daniel leeds: way-back great-grampa the almanac-maker

52 Ancestors In 52 Weeks, 2018 Edition:  Week 48 (November 26-December 2).  Prompt, “Next to Last.”
Born in the next-to-last month of the year, an ancestor the writer in me finds fascinating:  the almanac-maker & writer, Daniel Leeds…
Daniel LEEDS, among my 8th-great-grandfathers and, my closest immigrant Leeds ancestor, compiled “the first almanacs in this country, in 1687, continuing until 1716, when his sons Felix and Titan succeeded him,”1 and with whom [Titan] fellow almanac-maker Benjamin Franklin himself engaged in an ongoing feud.

“Benjamin Franklin published a highly successful, yearly almanac from 1732 to 1758,” reads a Hoaxes.org piece.2  “He called it Poor Richard’s Almanac, adopting the literary persona of ‘Poor’ Richard Saunders, who was supposedly a hen-pecked, poverty-stricken scholar.

“In the first year of its publication, Franklin included a prediction stating that rival almanac-writer Titan Leeds would die on ‘Oct. 17, 1733, 3:29 P.M., at the very instant of the conjunction of the Sun and Mercury.’ “

Although the prediction was intended as a joke, Titan Leeds was not amused.

“Franklin responded by turning the death of Leeds into a running joke.  When the date and time of the prediction arrived, and Leeds did not die, Franklin declared that Leeds actually had died, but that someone had usurped his name and was now using it to falsely publish his almanac.”2

But I’m getting ahead of myself here.  To get back to Great-Grandpapa Daniel LEEDS:  Daniel was the second son of Thomas LEEDS (1620 England–1687 Province of New Jersey) & Mary3 (Anna4) CARTWRIGHT3 (1621 England–1677 either Province of New Jersey or, back in England).  Born Nov. 15, 1651 in Leeds, Engfland,4 Daniel immigrated to America in 1676 on the ship “Shield,” landing at Burlington, Province of New Jersey.1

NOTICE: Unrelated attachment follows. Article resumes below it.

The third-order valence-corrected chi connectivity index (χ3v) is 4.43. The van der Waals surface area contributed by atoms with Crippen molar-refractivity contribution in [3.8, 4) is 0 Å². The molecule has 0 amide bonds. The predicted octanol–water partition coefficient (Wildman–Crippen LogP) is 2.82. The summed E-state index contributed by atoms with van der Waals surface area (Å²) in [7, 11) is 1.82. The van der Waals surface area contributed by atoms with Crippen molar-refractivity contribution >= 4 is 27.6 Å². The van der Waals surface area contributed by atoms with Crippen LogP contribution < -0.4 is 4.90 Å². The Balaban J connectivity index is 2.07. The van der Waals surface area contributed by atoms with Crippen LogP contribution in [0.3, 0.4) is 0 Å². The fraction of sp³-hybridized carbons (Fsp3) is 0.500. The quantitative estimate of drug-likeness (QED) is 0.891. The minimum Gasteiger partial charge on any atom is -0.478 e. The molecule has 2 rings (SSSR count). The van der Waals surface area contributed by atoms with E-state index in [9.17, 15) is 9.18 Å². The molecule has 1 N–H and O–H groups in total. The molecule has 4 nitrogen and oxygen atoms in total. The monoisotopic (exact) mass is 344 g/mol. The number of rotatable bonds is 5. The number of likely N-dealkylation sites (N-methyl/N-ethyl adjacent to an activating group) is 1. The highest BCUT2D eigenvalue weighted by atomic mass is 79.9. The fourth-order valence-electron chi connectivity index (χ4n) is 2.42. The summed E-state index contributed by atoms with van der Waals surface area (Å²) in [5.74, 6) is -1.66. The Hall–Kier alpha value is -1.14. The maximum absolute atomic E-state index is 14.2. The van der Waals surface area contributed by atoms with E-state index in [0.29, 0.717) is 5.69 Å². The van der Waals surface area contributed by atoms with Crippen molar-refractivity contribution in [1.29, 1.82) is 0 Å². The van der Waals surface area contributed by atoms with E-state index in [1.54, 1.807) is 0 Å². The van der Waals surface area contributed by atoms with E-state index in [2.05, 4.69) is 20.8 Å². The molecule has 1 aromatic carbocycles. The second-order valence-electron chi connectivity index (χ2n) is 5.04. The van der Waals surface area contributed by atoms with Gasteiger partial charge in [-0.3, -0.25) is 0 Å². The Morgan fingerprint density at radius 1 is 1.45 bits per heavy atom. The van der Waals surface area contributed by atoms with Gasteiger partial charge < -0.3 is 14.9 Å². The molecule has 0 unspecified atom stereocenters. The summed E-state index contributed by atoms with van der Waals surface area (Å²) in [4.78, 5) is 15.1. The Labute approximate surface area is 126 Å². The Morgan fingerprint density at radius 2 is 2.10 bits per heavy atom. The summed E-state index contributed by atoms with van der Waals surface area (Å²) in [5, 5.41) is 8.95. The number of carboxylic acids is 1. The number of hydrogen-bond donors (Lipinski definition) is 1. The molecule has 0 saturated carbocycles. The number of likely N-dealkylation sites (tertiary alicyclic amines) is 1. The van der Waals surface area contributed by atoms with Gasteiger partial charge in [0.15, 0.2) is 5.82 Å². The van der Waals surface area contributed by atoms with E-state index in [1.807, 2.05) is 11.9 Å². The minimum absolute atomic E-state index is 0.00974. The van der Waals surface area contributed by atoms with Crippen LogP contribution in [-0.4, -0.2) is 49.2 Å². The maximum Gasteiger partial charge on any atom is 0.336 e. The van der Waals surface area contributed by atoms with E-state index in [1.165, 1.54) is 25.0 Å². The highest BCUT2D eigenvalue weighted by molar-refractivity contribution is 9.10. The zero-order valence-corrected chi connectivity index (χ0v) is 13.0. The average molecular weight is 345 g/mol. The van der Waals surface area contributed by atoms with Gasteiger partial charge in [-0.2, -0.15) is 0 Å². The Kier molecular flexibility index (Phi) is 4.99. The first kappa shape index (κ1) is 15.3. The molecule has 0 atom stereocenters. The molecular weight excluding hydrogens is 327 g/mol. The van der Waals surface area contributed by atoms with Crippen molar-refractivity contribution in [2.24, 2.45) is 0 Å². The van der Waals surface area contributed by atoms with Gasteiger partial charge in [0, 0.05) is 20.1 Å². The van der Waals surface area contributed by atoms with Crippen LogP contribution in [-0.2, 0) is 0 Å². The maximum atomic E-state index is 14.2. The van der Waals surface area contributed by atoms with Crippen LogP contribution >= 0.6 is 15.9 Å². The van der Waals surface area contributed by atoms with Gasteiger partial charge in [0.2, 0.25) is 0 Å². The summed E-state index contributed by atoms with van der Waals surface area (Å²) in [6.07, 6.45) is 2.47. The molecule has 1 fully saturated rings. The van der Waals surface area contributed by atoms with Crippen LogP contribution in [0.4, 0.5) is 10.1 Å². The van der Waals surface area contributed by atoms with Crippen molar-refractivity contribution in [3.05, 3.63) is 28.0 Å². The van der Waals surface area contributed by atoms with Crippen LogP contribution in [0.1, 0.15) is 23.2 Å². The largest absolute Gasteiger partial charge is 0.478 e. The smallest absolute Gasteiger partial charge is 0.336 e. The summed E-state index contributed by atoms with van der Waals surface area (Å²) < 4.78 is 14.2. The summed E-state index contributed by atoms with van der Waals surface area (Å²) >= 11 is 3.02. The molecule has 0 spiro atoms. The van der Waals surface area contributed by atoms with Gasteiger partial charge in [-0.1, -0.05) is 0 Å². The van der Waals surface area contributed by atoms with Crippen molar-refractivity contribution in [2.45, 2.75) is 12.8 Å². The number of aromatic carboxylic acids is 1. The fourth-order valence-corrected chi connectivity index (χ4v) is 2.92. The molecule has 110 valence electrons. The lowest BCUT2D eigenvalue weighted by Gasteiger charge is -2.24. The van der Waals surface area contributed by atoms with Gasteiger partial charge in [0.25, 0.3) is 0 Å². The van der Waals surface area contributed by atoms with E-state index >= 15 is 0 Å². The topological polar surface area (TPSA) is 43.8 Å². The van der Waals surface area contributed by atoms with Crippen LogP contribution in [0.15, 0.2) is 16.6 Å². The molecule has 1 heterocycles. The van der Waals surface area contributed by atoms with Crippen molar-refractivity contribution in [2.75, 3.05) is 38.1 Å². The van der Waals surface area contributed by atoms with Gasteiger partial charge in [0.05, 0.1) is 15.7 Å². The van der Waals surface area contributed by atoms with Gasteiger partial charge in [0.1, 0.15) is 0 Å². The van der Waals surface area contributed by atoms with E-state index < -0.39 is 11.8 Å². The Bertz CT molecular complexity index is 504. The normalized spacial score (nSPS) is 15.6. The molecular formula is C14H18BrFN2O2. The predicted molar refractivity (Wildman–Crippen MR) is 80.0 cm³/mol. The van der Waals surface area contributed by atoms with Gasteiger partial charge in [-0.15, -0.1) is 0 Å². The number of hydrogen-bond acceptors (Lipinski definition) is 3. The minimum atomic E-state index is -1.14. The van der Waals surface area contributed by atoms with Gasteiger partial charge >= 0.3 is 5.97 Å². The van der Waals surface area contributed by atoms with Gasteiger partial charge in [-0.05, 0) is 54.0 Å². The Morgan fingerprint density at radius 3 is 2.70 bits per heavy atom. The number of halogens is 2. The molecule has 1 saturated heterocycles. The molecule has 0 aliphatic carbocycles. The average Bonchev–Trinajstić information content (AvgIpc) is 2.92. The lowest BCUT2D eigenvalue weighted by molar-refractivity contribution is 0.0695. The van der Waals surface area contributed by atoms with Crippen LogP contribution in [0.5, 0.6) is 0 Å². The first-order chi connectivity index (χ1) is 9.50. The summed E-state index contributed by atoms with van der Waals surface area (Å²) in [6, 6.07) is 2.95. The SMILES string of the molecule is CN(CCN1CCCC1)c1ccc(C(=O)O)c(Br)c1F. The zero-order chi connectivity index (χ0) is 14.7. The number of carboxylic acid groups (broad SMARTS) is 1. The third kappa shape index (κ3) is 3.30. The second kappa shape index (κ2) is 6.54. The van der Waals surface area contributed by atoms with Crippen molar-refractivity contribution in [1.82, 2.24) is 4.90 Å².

Clara Louise Humeston has Daniel marrying four times:  “1st, [Unknown]; 2nd Ann STACY; 3rd Dorothy YOUNG; 4th Jean SMOUT5 [“Smout” being Jean’s surname by a prior marriage; I’m still researching her maiden name].  Of these, Dorothy YOUNG is she whom I call 8th Great-Grandmum and, is mother to Daniel’s sons / my great-granduncles Felix & Titan who joined him in the almanac business.

Daniel & Dorothy married Dec. 4, 1682 in Burlington, Province of New Jersey.6  “As early as 1694 Daniel ‘located land’ in Great Egg Harbor” and in 1698 surveyed it, later calling it Leeds’ Point and with his family, settling on it:  it was “the highest point of land on the coast from the Highlands to the Capes of Virginia.”1

“Amidst the hardships incident to pioneer life in this sparsely settled locality, Daniel found time and inclination to serve his State, having held several important offices.  He was the first Surveyor General of West Jersey, having for a time the assistance of his son Bethanah.”